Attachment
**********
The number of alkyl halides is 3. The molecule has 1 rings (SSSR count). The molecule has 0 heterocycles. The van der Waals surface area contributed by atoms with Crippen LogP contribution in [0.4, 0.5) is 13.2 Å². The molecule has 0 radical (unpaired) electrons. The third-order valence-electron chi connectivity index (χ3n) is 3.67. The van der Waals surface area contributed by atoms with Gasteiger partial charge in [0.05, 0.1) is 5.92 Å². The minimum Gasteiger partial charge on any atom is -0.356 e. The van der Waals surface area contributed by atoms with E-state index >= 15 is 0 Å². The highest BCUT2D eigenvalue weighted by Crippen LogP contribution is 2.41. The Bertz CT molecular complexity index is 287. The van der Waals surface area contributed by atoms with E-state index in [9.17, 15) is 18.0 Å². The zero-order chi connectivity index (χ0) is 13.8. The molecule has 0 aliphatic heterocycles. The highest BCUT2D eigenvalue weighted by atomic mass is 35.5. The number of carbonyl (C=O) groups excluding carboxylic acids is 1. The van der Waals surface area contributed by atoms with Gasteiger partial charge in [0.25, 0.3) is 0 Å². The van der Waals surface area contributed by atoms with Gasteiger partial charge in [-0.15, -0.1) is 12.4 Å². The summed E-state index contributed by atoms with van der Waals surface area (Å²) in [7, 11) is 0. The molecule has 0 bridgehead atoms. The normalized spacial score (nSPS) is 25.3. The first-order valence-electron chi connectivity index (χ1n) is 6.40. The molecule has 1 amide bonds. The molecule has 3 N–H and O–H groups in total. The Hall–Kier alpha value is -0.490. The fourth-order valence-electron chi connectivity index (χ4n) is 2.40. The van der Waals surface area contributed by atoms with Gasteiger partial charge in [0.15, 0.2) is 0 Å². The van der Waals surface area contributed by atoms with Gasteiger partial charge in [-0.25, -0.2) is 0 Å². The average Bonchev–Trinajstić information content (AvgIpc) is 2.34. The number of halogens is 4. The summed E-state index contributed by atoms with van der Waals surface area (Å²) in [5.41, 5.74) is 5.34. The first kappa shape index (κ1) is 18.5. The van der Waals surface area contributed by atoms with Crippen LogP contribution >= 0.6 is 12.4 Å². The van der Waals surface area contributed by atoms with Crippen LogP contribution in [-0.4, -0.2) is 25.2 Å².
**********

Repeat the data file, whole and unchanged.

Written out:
The number of alkyl halides is 3. The molecule has 1 rings (SSSR count). The molecule has 0 heterocycles. The van der Waals surface area contributed by atoms with Crippen LogP contribution in [0.4, 0.5) is 13.2 Å². The molecule has 0 radical (unpaired) electrons. The third-order valence-electron chi connectivity index (χ3n) is 3.67. The van der Waals surface area contributed by atoms with Gasteiger partial charge in [0.05, 0.1) is 5.92 Å². The minimum Gasteiger partial charge on any atom is -0.356 e. The van der Waals surface area contributed by atoms with E-state index >= 15 is 0 Å². The highest BCUT2D eigenvalue weighted by Crippen LogP contribution is 2.41. The Bertz CT molecular complexity index is 287. The van der Waals surface area contributed by atoms with E-state index in [9.17, 15) is 18.0 Å². The zero-order chi connectivity index (χ0) is 13.8. The molecule has 0 aliphatic heterocycles. The highest BCUT2D eigenvalue weighted by atomic mass is 35.5. The number of carbonyl (C=O) groups excluding carboxylic acids is 1. The van der Waals surface area contributed by atoms with Gasteiger partial charge in [0.25, 0.3) is 0 Å². The van der Waals surface area contributed by atoms with Gasteiger partial charge in [-0.15, -0.1) is 12.4 Å². The summed E-state index contributed by atoms with van der Waals surface area (Å²) in [7, 11) is 0. The molecule has 0 bridgehead atoms. The normalized spacial score (nSPS) is 25.3. The first-order valence-electron chi connectivity index (χ1n) is 6.40. The molecule has 1 amide bonds. The molecule has 3 N–H and O–H groups in total. The Hall–Kier alpha value is -0.490. The fourth-order valence-electron chi connectivity index (χ4n) is 2.40. The van der Waals surface area contributed by atoms with Gasteiger partial charge in [0.15, 0.2) is 0 Å². The van der Waals surface area contributed by atoms with Gasteiger partial charge in [-0.25, -0.2) is 0 Å². The average Bonchev–Trinajstić information content (AvgIpc) is 2.34. The number of halogens is 4. The summed E-state index contributed by atoms with van der Waals surface area (Å²) in [5.41, 5.74) is 5.34. The first kappa shape index (κ1) is 18.5. The van der Waals surface area contributed by atoms with Crippen LogP contribution >= 0.6 is 12.4 Å². The van der Waals surface area contributed by atoms with Crippen LogP contribution in [-0.4, -0.2) is 25.2 Å².